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Journal Article


Cree RA, Bitsko RH, Robinson LR, Holbrook JR, Danielson ML, Smith C, Kaminski JW, Kenney MK, Peacock G. MMWR Morb. Mortal. Wkly. Rep. 2018; 67(50): 1377-1383.


(Copyright © 2018, (in public domain), Publisher U.S. Centers for Disease Control and Prevention)






Childhood mental, behavioral, and developmental disorders (MBDDs) are associated with adverse outcomes that can persist into adulthood (1,2). Pediatric clinical settings are important for identifying and treating MBDDs (3). Early identification and treatment of MBDDs can promote healthy development for all children (4), especially those living in poverty who are at increased risk for MBDDs (3,5) but might have reduced access to care (6). CDC analyzed data from the 2016 National Survey of Children's Health (NSCH) on MBDDs, risk factors, and use of federal assistance programs (e.g., Supplemental Nutrition Assistance Program [SNAP]) to identify points to reach children in poverty. In line with previous research (3,6), compared with children in higher-income households, those in lower-income households more often had ever received a diagnosis of an MBDD (22.1% versus 13.9%), and less often had seen a health care provider in the previous year (80.4% versus 93.8%). Among children living below 200% of the federal poverty level (FPL) who did not see a health care provider in the previous year, seven of 10 were in families receiving at least one public assistance benefit. Public assistance programs might offer collaboration opportunities to provide families living in poverty with information, co-located screening programs or services, or connection to care.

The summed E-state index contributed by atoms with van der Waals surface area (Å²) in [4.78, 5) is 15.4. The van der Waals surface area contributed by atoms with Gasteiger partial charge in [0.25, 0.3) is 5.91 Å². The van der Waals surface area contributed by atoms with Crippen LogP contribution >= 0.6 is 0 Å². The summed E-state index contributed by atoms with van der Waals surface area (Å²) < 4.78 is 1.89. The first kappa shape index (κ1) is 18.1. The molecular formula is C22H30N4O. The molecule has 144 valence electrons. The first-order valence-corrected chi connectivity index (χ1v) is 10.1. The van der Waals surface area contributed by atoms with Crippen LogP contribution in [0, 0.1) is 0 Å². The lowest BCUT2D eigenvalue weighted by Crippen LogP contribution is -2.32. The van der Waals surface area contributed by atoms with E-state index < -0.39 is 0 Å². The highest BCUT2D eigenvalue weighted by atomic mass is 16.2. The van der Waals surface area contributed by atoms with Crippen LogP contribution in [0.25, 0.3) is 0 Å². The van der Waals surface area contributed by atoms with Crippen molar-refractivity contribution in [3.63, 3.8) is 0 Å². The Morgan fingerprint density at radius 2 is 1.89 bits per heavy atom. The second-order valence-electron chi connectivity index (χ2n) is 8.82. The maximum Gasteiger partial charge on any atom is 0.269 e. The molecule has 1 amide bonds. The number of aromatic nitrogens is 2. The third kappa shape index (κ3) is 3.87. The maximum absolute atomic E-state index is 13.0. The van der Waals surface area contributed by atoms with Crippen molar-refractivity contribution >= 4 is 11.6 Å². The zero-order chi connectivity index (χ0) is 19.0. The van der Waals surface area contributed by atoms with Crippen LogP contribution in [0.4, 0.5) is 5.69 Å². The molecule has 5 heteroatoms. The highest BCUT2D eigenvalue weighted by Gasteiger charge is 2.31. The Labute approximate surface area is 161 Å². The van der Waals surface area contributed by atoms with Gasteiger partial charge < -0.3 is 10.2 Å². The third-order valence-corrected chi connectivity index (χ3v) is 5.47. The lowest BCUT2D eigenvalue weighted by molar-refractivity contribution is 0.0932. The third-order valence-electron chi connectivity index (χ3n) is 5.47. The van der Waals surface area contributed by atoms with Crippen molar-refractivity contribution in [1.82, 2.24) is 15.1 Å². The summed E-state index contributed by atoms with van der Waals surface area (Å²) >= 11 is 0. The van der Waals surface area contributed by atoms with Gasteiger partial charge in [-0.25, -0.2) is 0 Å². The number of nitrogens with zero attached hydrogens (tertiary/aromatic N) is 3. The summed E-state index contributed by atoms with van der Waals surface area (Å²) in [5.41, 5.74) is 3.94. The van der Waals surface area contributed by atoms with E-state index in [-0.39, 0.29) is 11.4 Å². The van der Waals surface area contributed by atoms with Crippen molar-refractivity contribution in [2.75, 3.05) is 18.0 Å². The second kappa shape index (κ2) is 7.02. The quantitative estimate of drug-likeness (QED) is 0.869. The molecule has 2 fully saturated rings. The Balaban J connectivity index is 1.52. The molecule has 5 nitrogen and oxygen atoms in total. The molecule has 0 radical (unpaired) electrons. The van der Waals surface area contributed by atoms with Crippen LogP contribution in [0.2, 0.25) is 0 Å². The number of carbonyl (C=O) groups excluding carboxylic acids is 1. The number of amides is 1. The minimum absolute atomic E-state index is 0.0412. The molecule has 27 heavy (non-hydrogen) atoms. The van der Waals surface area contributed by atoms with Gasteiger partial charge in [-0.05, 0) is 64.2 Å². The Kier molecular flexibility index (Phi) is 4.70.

Language: en


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